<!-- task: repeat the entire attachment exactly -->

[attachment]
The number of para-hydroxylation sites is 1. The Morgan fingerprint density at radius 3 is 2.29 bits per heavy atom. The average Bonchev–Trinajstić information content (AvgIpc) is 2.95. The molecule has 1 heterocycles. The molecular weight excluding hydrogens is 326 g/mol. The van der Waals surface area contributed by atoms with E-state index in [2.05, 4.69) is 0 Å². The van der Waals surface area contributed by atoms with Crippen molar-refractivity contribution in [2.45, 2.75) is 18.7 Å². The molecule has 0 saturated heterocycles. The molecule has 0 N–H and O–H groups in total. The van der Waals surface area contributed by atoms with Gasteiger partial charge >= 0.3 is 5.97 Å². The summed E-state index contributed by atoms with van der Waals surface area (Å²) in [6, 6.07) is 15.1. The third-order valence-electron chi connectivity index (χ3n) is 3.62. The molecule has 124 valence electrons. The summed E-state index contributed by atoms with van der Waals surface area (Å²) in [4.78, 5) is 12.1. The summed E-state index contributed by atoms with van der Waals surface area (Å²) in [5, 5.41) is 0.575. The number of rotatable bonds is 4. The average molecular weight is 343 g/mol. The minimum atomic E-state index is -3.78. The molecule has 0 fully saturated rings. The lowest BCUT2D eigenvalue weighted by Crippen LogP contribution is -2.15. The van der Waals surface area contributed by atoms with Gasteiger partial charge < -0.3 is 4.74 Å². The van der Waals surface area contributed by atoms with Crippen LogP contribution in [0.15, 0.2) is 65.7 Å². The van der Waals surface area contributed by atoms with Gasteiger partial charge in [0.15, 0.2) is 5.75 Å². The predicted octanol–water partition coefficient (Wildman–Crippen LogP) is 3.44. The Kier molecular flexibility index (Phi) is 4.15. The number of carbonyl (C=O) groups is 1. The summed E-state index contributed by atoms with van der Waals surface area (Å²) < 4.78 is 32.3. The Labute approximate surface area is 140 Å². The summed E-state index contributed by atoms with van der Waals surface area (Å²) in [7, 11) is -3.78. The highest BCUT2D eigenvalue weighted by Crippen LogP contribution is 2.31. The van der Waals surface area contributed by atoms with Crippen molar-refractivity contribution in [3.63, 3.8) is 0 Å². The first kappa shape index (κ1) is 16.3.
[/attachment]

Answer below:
The number of para-hydroxylation sites is 1. The Morgan fingerprint density at radius 3 is 2.29 bits per heavy atom. The average Bonchev–Trinajstić information content (AvgIpc) is 2.95. The molecule has 1 heterocycles. The molecular weight excluding hydrogens is 326 g/mol. The van der Waals surface area contributed by atoms with E-state index in [2.05, 4.69) is 0 Å². The van der Waals surface area contributed by atoms with Crippen molar-refractivity contribution in [2.45, 2.75) is 18.7 Å². The molecule has 0 saturated heterocycles. The molecule has 0 N–H and O–H groups in total. The van der Waals surface area contributed by atoms with Gasteiger partial charge >= 0.3 is 5.97 Å². The summed E-state index contributed by atoms with van der Waals surface area (Å²) in [6, 6.07) is 15.1. The third-order valence-electron chi connectivity index (χ3n) is 3.62. The molecule has 124 valence electrons. The summed E-state index contributed by atoms with van der Waals surface area (Å²) in [4.78, 5) is 12.1. The summed E-state index contributed by atoms with van der Waals surface area (Å²) in [5, 5.41) is 0.575. The number of rotatable bonds is 4. The average molecular weight is 343 g/mol. The minimum atomic E-state index is -3.78. The molecule has 0 fully saturated rings. The lowest BCUT2D eigenvalue weighted by Crippen LogP contribution is -2.15. The van der Waals surface area contributed by atoms with Gasteiger partial charge < -0.3 is 4.74 Å². The van der Waals surface area contributed by atoms with Crippen LogP contribution in [0.15, 0.2) is 65.7 Å². The van der Waals surface area contributed by atoms with Gasteiger partial charge in [0.15, 0.2) is 5.75 Å². The predicted octanol–water partition coefficient (Wildman–Crippen LogP) is 3.44. The Kier molecular flexibility index (Phi) is 4.15. The number of carbonyl (C=O) groups is 1. The summed E-state index contributed by atoms with van der Waals surface area (Å²) < 4.78 is 32.3. The Labute approximate surface area is 140 Å². The summed E-state index contributed by atoms with van der Waals surface area (Å²) in [7, 11) is -3.78. The highest BCUT2D eigenvalue weighted by Crippen LogP contribution is 2.31. The van der Waals surface area contributed by atoms with Crippen molar-refractivity contribution in [3.63, 3.8) is 0 Å². The first kappa shape index (κ1) is 16.3.